and design must reflect or challenge society to remain relevant.
This creates a process of ongoing reaction resulting in change
with constantly shifting definitions and values. My premise
is that skills and visual principles remain constant because
they are the means rather than an end. Skill and visual principles
are applicable regardless of concept or style.
education begins with learning basic principles and developing
eye and hand skills which are then applied to interpreting
styles or expressing concepts. To effectively educate students
requires appropriate instruction in visual principles, standards
and discipline. The same tenets applied to traditional media
such as graphite, paint, clay, or ink are equally germane
to computers, light or video. Understanding of form, shape,
line, space and color are essential to all visual expression.
With these tools, students can embrace new concepts, technology,
materials or styles with confidence.
My experience is that visual principles are best taught within
a context which is abstract, theoretical, sequential and within
strict limitations defining objectives, criteria, materials
and format. It is requisite to emphasize development of hand
skills and train the eyes in conjunction with exercises as
these are germane to expressing concepts through use of the
A major fault in visual education lies with teachers who attempt
to move students from the beginning to the practice too quickly.
This results in improper or no preparation, and it is without
that arduous transitional learning experience that falls between
the beginning and professional practice. When the educational
preparation for music or dance are examined, it becomes clear
what is lacking in visual education. Young musicians and dancers
spend endless hours doing exercises while moving from the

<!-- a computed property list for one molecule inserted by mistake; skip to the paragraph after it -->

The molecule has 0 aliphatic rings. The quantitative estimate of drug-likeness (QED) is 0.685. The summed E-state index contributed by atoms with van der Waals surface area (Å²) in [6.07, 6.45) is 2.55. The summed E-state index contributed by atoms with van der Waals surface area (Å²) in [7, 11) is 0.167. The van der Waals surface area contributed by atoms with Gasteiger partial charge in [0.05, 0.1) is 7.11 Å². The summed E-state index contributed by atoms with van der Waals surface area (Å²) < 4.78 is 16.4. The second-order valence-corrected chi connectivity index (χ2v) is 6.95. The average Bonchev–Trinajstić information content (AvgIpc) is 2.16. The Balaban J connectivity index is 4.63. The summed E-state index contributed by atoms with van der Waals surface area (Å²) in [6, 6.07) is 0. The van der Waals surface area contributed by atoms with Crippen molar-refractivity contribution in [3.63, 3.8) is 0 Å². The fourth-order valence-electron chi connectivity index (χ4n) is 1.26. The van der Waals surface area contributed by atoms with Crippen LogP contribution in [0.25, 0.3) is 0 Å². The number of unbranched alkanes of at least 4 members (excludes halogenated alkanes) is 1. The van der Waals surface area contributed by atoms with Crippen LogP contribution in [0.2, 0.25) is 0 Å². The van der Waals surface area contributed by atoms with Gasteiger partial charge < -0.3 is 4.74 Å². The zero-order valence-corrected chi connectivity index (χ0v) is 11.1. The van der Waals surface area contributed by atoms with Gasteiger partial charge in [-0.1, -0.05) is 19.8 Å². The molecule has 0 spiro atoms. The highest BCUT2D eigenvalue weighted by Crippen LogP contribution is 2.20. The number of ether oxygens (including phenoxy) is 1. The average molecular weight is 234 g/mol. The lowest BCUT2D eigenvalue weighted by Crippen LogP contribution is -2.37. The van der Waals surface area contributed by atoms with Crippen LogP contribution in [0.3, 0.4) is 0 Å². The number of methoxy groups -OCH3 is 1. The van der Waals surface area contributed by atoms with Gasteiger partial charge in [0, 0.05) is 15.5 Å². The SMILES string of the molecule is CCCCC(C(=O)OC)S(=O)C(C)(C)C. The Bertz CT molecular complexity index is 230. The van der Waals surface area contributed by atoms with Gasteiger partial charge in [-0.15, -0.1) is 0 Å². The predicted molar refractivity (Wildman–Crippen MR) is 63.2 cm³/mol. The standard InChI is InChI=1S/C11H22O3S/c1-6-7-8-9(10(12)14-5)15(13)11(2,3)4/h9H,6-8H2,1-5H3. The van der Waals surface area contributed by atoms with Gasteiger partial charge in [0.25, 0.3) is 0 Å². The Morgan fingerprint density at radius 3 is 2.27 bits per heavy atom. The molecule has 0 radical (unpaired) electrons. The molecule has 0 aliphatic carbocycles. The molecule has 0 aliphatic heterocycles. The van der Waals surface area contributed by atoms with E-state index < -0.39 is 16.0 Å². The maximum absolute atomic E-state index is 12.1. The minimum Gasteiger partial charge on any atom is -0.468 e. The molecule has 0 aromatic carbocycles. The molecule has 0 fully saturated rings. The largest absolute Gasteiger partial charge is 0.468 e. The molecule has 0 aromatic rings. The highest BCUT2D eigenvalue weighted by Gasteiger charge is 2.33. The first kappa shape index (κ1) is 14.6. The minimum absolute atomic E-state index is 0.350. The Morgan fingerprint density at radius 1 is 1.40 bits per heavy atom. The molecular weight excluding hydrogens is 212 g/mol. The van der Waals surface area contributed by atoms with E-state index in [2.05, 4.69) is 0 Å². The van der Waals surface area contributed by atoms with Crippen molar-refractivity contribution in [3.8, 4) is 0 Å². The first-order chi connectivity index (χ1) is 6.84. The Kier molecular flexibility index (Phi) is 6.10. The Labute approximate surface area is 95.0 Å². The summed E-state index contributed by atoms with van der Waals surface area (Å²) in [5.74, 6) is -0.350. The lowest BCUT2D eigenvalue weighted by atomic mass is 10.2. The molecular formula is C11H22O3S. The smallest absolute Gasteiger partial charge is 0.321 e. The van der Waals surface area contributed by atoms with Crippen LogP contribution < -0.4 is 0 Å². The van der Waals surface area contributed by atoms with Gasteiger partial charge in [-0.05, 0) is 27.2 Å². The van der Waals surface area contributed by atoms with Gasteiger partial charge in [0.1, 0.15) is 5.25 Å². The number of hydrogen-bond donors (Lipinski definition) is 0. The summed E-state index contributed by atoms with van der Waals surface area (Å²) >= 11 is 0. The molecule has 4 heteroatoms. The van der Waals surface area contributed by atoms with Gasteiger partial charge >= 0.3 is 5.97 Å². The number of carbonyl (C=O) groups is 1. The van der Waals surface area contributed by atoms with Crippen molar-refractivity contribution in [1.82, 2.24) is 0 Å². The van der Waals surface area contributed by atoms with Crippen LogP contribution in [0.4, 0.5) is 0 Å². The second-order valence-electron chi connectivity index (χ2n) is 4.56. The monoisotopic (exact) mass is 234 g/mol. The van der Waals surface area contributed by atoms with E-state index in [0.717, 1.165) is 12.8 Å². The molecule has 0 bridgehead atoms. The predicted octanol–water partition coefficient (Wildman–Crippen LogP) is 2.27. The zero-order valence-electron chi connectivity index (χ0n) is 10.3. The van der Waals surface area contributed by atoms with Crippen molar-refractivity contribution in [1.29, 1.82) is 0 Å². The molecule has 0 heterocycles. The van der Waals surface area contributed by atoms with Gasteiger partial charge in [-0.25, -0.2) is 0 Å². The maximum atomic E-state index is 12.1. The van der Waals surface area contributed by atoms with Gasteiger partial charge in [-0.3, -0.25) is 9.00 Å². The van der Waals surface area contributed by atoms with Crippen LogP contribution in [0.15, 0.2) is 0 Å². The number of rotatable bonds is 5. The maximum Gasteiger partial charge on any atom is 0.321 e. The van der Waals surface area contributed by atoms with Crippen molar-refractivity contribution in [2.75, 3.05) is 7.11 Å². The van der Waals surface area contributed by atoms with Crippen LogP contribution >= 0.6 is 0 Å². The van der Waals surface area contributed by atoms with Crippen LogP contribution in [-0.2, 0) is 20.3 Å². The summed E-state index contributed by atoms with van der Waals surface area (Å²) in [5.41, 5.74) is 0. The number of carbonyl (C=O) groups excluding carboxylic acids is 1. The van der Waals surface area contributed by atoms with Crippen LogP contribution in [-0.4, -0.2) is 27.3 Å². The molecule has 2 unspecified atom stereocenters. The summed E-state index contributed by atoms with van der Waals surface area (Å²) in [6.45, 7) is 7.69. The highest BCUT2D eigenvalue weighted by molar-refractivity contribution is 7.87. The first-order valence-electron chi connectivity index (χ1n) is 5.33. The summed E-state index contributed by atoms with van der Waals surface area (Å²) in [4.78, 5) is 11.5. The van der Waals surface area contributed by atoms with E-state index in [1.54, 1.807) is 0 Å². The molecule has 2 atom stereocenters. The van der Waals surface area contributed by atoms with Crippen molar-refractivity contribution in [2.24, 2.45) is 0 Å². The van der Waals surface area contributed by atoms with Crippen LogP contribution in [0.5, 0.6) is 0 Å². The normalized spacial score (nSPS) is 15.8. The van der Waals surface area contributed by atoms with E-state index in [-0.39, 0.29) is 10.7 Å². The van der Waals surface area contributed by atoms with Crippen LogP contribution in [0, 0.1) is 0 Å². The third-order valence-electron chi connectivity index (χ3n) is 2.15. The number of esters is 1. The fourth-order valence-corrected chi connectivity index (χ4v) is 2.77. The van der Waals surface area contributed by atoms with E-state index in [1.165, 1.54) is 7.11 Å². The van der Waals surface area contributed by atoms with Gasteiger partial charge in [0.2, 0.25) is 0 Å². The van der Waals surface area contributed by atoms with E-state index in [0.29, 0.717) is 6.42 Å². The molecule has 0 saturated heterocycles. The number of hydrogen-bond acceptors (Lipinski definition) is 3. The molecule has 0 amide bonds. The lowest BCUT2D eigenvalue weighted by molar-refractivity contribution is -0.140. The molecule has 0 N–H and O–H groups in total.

simple to the complex. Music students learn and practice the
scale, do innumerable exercises, develop manual dexterity
and train the ear to nuances of sound. Skills are acknowledged
and carefully nurtured. It is difficult to understand why
more teachers do not recognize the need for comparable preparation
for artists and designers.
is reputed a wise man once said that anything worth knowing
cannot be taught. During my student days, a professor talking
to us about education pointed out that there are things to
be learned where there are no courses. He used virtue as an
example. There are no classes in virtue, but it may be acquired
by studying other subjects. Visual education is not so much
taught as it is learned. Teachers define exercises with appropriate
objectives, criteria and limitations where students learn
through discovery, refinements and the experience of doing.
effectiveness of the teacher is determined by an ability to
devise assignments, usually in the form of sequential exercises,
where students learn for themselves. It is a experiential
learning process leading to understanding. The teacher must
have capabilities to guide students, identify and explain,
provide criteria, evaluate work, make comments and demands
that expand the learning experience.
visual properties could be more easily articulated, visual
education overall would undoubtedly be better in this country
than it is now. Art or design history and technical information
can be orally communicated, but visual literacy which is at
the heart of visual education cannot.
remember a first-year student who came to see me on his return
from Christmas vacation. He related that on arriving home